“You know what it feels like being home? You have your whole family around you, your parents are there for you, you love your school – it’s just great and there’s no better feeling.”

That’s how Bashir Ali Jibril describes his life in the Democratic Republic of Congo – until 2012, when a politically-motivated war suddenly broke out.

“This war took too many lives, including some of my best friends and close family members, and eventually forced us to flee to Kenya a year later,” he said.

“After living in Nairobi for almost five years, the United Nations told us we would be settled in Australia as refugees.”

Moving to Australia with his parents and six siblings in 2018, Bashir, who was only 19, said arriving here was like being ‘born again.’

“Australia was a new and completely different environment, a whole new life, and I tried my very best to adjust and blend in,” he said.

“l was lucky that my family was here with me, and I had organisations like Access Community Services which made me feel very welcomed and included in Australia.”

With the help of his Access social worker, Chrystal, Bashir has blossomed into a talented musician, and is pursuing his dream of becoming a recording artist.

“I told Chrystal about my love of music and she has introduced me to various music opportunities and platforms in Brisbane, as well as entering the 2020 QUBE Effect competition,” he said.

The QUBE Effect is a contemporary youth music program from Brisbane City Council that provides live performance, promotional and development opportunities for emerging and professional Brisbane musicians. It is supported by Access’ arts wing, the Brisbane Multicultural Arts Centre (BEMAC).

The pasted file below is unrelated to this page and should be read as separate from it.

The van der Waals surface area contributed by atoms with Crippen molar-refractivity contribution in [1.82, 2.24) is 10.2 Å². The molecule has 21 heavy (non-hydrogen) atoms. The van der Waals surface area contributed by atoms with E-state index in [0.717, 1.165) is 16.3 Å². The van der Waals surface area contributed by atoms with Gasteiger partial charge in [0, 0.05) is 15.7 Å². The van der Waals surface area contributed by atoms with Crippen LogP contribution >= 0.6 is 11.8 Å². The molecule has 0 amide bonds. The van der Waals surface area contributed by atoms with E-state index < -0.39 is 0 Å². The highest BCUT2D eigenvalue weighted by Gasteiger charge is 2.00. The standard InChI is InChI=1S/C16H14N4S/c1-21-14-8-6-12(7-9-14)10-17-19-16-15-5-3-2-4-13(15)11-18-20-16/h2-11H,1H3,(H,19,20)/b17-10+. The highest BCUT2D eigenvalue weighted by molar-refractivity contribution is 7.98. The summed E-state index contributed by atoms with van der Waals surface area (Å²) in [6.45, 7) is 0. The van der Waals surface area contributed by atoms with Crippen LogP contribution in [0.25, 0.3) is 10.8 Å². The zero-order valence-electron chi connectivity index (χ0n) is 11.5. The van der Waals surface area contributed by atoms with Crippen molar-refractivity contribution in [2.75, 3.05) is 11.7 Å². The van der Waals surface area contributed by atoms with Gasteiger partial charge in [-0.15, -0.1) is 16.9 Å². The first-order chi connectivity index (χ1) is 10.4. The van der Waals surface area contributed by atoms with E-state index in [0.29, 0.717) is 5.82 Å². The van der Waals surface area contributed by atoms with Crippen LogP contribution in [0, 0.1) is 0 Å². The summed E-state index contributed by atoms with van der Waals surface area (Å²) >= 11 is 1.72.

Much to his delight, Bashir’s song, SIKATI TAMAA, was selected as one of the 24 finalists in this year’s event.

“Participating in The QUBE Effect has been awesome as it has helped me build my confidence, and also put me in touch with other great artists and producers,” he said.

“This program has played a major part in my settlement in Australia – not only was it accepting to me and my song, but my culture and mother tongue which is in parts on my song.

“I never thought my songs would mean anything big to anyone, so the competition has made me feel really welcomed.”

Bashir explains that the song’s title, SIKATI TAMAA is a combination of two Swahili words meaning ‘Am not giving up.’ The song itself speaks about the hardship of life and the struggle of settling down in a new country after experiencing conflict.

“I wrote this song to motivate myself and of course my friends, and to remind them that no matter how hard our lives seemed to be at that time, the brighter days were ahead of us,” he said.  
“I used this song in various small performances to teach my fellow refugee youths about safety, wellbeing, and drug abuse prevention as well.

“With music, I hope to keep writing, recording and uploading songs on YouTube and on social media as that is the biggest platform to sell music in our century.

“I’ll also try hard to find gigs and performances, I’ll keep spreading good messages through my songs as well as entertain whoever relates to the stories that I’ll be sharing in my singing.”

To find more about The QUBE Effect and BEMAC’s work with multicultural artists, visit https://bemac.org.au/.            

Find this original article, along with other refugee stories here.